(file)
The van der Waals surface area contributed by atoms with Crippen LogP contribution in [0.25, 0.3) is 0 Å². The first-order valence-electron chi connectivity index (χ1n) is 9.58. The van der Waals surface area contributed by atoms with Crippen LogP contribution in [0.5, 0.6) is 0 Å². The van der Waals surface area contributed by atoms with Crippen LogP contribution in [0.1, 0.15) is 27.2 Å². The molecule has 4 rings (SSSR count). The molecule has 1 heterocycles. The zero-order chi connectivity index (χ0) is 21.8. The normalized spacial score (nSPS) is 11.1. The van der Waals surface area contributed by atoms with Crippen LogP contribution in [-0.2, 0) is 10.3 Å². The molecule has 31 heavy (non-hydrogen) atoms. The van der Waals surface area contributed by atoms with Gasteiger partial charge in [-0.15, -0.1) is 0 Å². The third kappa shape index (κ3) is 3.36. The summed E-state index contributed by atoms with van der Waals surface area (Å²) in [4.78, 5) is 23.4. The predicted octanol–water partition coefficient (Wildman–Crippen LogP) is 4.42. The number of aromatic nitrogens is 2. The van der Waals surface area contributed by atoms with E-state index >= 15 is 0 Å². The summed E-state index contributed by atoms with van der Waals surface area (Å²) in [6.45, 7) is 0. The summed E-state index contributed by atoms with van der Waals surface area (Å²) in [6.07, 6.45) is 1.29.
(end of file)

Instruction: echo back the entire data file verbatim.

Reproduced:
The van der Waals surface area contributed by atoms with Crippen LogP contribution in [0.25, 0.3) is 0 Å². The first-order valence-electron chi connectivity index (χ1n) is 9.58. The van der Waals surface area contributed by atoms with Crippen LogP contribution in [0.5, 0.6) is 0 Å². The van der Waals surface area contributed by atoms with Crippen LogP contribution in [0.1, 0.15) is 27.2 Å². The molecule has 4 rings (SSSR count). The molecule has 1 heterocycles. The zero-order chi connectivity index (χ0) is 21.8. The normalized spacial score (nSPS) is 11.1. The van der Waals surface area contributed by atoms with Crippen LogP contribution in [-0.2, 0) is 10.3 Å². The molecule has 31 heavy (non-hydrogen) atoms. The van der Waals surface area contributed by atoms with Gasteiger partial charge in [-0.15, -0.1) is 0 Å². The third kappa shape index (κ3) is 3.36. The summed E-state index contributed by atoms with van der Waals surface area (Å²) in [4.78, 5) is 23.4. The predicted octanol–water partition coefficient (Wildman–Crippen LogP) is 4.42. The number of aromatic nitrogens is 2. The van der Waals surface area contributed by atoms with E-state index >= 15 is 0 Å². The summed E-state index contributed by atoms with van der Waals surface area (Å²) in [6.45, 7) is 0. The summed E-state index contributed by atoms with van der Waals surface area (Å²) in [6.07, 6.45) is 1.29.